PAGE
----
Monday, April 8, 2013

Sherlock Holmes and chemistry


"Sherlock Holmes knew chemistry"


James F. O’Brien

April 8th, 2013

Oxford University Press

Sir Arthur Conan Doyle claimed that he wrote the Sherlock Holmes stories while waiting in his medical office for the patients who never came. When this natural teller of tales decided to write a detective story, he borrowed the concept of a cerebral detective from Edgar Allan Poe, who had “invented” the detective story in 1841 when he wrote The Murders in the Rue Morgue. So, in 1887, the brilliant Holmes debuts in A Study in Scarlet. The second Holmes story, The Sign of the Four, is a rewrite of The Murders in the Rue Morgue (1841). Instead of an Orangutan scaling the unscaleable wall and killing the occupant, Doyle uses Tonga, a pygmy from the Andaman Islands to do the job. The third Holmes story, A Scandal in Bohemia, is a rewrite of Poe’s The Purloined Letter. Instead of seeking the Queen of France’s letter, Holmes must find the King of Bohemia’s incriminating photograph.

Doyle wrote a total of 60 Holmes stories and most of the time Sherlock Holmes and Dr. Watson share lodgings in London. Their very lives reflect the superior English education of that era. At 221b Baker Street the conversation is full of mathematical terms such as surds, conic sections, and the fifth proposition of Euclid. We hear about astronomy too: the obliquity of the ecliptic and the dynamics of asteroids. But Holmes is a chemist at heart. Before Watson even meets Holmes he is told by Young Stamford that Holmes “is a first-class chemist.” Almost every one of the tales contains a reference to some chemical. They range from elements like zinc (Zn) and copper (Cu), to industrial chemicals such as sulphuric acid and the dye Tyrian purple. Of course numerous poisons are mentioned, and several are used.

Watson, the narrator, makes Holmes’s devotion to chemistry very clear. While still a student Holmes spent his Christmas break working on experiments in organic chemistry. Holmes had a “chemical table” in their Baker Street flat. On at least one occasion the odors drove Watson to leave the premises. Another time Holmes suspended working on a case because he had “a chemical analysis of some interest to finish.” Would that Sherlock had solved more cases by chemical means, but still the chemist finds much of interest in nearly every one of the 60 tales.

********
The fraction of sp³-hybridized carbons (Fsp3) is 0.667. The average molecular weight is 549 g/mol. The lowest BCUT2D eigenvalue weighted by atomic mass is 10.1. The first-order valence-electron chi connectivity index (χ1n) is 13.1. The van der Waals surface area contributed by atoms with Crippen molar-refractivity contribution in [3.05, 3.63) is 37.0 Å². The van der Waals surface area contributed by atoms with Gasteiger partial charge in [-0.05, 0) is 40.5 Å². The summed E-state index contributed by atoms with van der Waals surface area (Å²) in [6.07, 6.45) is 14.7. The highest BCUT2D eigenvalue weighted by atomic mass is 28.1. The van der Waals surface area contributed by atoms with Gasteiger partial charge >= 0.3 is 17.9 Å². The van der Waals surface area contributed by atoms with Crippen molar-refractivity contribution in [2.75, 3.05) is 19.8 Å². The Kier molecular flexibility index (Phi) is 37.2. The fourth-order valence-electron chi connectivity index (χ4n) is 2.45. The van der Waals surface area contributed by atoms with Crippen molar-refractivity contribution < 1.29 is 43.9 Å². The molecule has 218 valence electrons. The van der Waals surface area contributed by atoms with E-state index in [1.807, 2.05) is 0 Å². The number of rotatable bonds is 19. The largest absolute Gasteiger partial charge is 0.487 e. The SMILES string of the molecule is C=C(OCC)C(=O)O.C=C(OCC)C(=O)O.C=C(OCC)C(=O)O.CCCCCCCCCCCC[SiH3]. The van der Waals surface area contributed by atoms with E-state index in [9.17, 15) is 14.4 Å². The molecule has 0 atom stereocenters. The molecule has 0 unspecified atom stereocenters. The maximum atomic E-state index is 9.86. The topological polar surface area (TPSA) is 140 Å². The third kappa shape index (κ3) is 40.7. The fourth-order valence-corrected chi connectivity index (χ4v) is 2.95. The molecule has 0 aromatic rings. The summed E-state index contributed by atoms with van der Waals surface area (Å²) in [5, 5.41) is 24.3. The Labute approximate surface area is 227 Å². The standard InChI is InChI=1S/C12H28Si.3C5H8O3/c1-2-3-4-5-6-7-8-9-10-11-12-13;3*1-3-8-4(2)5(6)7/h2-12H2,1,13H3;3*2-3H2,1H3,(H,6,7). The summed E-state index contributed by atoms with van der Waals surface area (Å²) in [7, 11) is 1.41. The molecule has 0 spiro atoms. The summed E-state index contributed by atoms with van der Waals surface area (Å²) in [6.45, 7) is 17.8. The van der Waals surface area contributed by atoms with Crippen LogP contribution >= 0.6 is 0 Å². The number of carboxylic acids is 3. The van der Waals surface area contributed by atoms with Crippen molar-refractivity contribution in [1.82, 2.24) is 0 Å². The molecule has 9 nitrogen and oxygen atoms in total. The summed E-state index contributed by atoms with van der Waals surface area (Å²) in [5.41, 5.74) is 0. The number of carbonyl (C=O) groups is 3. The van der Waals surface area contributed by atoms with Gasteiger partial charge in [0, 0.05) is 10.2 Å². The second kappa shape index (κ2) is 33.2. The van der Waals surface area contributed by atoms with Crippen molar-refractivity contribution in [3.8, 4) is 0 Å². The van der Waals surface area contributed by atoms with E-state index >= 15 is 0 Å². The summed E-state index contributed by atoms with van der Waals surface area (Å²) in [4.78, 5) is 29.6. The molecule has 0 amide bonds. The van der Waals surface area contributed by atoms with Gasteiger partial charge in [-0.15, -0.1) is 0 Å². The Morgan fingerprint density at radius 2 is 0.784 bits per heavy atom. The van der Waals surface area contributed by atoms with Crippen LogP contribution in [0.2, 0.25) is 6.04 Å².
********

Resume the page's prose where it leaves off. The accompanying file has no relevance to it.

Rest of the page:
Arthur Conan Doyle was also at the forefront of forensic innovation. Holmes used fingerprints (before Scotland Yard), footprints, dogs, document analysis (before the FBI started its document section), and cryptology. After Doyle’s death it was noted that,

“Poisons, handwriting, stains, dust, footprints, traces of wheels, the shape and position of wounds, the theory of cryptograms — all these and other excellent methods which germinated in Conan Doyle’s fertile imagination are now part and parcel of every detective’s scientific equipment.”

There is more science in the first half of the “Canon” and its prevalence has clearly affected the popularity of the individual tales. The Holmes stories have been ranked several times and the results consistently support the idea that those stories which contain science are preferred over those that do not. Even Conan Doyle’ own rankings agree with this. In 1927 he listed his favorite stories — 19 of them. Fifteen were from the first 30 stories and only four from the last 30. Other rankings yield the same result. In 1959 The Baker Street Journal listed the results of a poll which named the ten best and the ten worst Sherlock Holmes tales. Eight of the ten best were from the first half; while nine of the ten worst were from the last half. Sherlock Holmes was, and is, a detective that every scientist can love.

The Scientific Sherlock Holmes: Cracking the Case with Science and Forensics


James O'Brien

ISBN-10: 0199794960
ISBN-13: 978-0199794966

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